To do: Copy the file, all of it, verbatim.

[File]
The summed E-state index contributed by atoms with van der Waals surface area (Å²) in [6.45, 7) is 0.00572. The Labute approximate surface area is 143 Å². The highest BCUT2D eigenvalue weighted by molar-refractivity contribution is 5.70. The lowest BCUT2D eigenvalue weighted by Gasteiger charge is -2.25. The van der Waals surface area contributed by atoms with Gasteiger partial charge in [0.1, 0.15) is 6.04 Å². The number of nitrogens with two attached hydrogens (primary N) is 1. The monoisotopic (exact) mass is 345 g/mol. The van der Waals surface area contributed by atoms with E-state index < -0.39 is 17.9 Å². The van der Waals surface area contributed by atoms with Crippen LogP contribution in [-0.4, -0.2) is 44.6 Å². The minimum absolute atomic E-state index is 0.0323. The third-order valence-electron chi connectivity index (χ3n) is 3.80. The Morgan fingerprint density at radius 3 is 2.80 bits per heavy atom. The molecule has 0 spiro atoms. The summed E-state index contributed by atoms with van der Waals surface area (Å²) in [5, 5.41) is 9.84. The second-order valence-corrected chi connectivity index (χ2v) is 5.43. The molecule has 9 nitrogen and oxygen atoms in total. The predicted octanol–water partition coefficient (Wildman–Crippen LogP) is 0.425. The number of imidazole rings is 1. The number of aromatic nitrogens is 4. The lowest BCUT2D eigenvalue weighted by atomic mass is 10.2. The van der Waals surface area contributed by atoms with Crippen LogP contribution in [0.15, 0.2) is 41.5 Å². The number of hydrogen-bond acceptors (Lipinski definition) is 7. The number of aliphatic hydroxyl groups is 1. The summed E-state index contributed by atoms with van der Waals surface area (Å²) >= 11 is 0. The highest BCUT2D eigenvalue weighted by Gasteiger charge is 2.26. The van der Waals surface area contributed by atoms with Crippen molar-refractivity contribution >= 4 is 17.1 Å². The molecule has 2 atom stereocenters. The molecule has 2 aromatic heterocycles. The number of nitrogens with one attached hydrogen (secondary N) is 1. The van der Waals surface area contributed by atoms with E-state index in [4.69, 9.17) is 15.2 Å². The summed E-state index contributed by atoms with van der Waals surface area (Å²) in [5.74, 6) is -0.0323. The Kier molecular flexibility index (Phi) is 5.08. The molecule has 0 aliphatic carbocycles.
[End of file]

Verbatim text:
The summed E-state index contributed by atoms with van der Waals surface area (Å²) in [6.45, 7) is 0.00572. The Labute approximate surface area is 143 Å². The highest BCUT2D eigenvalue weighted by molar-refractivity contribution is 5.70. The lowest BCUT2D eigenvalue weighted by Gasteiger charge is -2.25. The van der Waals surface area contributed by atoms with Gasteiger partial charge in [0.1, 0.15) is 6.04 Å². The number of nitrogens with two attached hydrogens (primary N) is 1. The monoisotopic (exact) mass is 345 g/mol. The van der Waals surface area contributed by atoms with E-state index < -0.39 is 17.9 Å². The van der Waals surface area contributed by atoms with Crippen LogP contribution in [-0.4, -0.2) is 44.6 Å². The minimum absolute atomic E-state index is 0.0323. The third-order valence-electron chi connectivity index (χ3n) is 3.80. The Morgan fingerprint density at radius 3 is 2.80 bits per heavy atom. The molecule has 0 spiro atoms. The summed E-state index contributed by atoms with van der Waals surface area (Å²) in [5, 5.41) is 9.84. The second-order valence-corrected chi connectivity index (χ2v) is 5.43. The molecule has 9 nitrogen and oxygen atoms in total. The predicted octanol–water partition coefficient (Wildman–Crippen LogP) is 0.425. The number of imidazole rings is 1. The number of aromatic nitrogens is 4. The lowest BCUT2D eigenvalue weighted by atomic mass is 10.2. The van der Waals surface area contributed by atoms with Crippen LogP contribution in [0.15, 0.2) is 41.5 Å². The number of hydrogen-bond acceptors (Lipinski definition) is 7. The number of aliphatic hydroxyl groups is 1. The summed E-state index contributed by atoms with van der Waals surface area (Å²) >= 11 is 0. The highest BCUT2D eigenvalue weighted by Gasteiger charge is 2.26. The van der Waals surface area contributed by atoms with Crippen molar-refractivity contribution >= 4 is 17.1 Å². The molecule has 2 atom stereocenters. The molecule has 2 aromatic heterocycles. The number of nitrogens with one attached hydrogen (secondary N) is 1. The van der Waals surface area contributed by atoms with E-state index in [4.69, 9.17) is 15.2 Å². The summed E-state index contributed by atoms with van der Waals surface area (Å²) in [5.74, 6) is -0.0323. The Kier molecular flexibility index (Phi) is 5.08. The molecule has 0 aliphatic carbocycles.